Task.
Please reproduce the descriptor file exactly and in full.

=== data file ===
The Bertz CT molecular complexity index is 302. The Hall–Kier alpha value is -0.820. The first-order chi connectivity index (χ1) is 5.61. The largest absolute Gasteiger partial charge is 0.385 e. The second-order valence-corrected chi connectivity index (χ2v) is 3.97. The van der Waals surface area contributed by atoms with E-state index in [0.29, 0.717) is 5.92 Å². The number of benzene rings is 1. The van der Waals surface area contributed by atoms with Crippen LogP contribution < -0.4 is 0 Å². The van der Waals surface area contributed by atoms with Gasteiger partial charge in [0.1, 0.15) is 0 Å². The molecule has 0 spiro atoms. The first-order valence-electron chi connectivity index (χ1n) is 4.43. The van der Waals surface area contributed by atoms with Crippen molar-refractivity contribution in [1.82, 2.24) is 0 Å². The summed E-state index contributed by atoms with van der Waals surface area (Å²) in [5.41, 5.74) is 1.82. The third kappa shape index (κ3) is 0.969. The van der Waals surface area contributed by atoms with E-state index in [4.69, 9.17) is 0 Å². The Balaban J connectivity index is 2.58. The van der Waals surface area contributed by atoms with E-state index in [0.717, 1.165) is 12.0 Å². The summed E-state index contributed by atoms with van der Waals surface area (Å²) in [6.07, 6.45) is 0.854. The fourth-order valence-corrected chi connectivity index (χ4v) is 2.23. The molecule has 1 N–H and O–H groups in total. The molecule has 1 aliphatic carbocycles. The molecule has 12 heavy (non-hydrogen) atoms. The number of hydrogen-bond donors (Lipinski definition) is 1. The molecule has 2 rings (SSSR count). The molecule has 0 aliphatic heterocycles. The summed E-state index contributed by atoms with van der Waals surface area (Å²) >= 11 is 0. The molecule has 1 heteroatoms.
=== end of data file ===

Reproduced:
The Bertz CT molecular complexity index is 302. The Hall–Kier alpha value is -0.820. The first-order chi connectivity index (χ1) is 5.61. The largest absolute Gasteiger partial charge is 0.385 e. The second-order valence-corrected chi connectivity index (χ2v) is 3.97. The van der Waals surface area contributed by atoms with E-state index in [0.29, 0.717) is 5.92 Å². The number of benzene rings is 1. The van der Waals surface area contributed by atoms with Crippen LogP contribution < -0.4 is 0 Å². The van der Waals surface area contributed by atoms with Gasteiger partial charge in [0.1, 0.15) is 0 Å². The molecule has 0 spiro atoms. The first-order valence-electron chi connectivity index (χ1n) is 4.43. The van der Waals surface area contributed by atoms with Crippen molar-refractivity contribution in [1.82, 2.24) is 0 Å². The summed E-state index contributed by atoms with van der Waals surface area (Å²) in [5.41, 5.74) is 1.82. The third kappa shape index (κ3) is 0.969. The van der Waals surface area contributed by atoms with E-state index in [4.69, 9.17) is 0 Å². The Balaban J connectivity index is 2.58. The van der Waals surface area contributed by atoms with E-state index in [0.717, 1.165) is 12.0 Å². The summed E-state index contributed by atoms with van der Waals surface area (Å²) in [6.07, 6.45) is 0.854. The fourth-order valence-corrected chi connectivity index (χ4v) is 2.23. The molecule has 1 N–H and O–H groups in total. The molecule has 1 aliphatic carbocycles. The molecule has 12 heavy (non-hydrogen) atoms. The number of hydrogen-bond donors (Lipinski definition) is 1. The molecule has 2 rings (SSSR count). The molecule has 0 aliphatic heterocycles. The summed E-state index contributed by atoms with van der Waals surface area (Å²) >= 11 is 0. The molecule has 1 heteroatoms.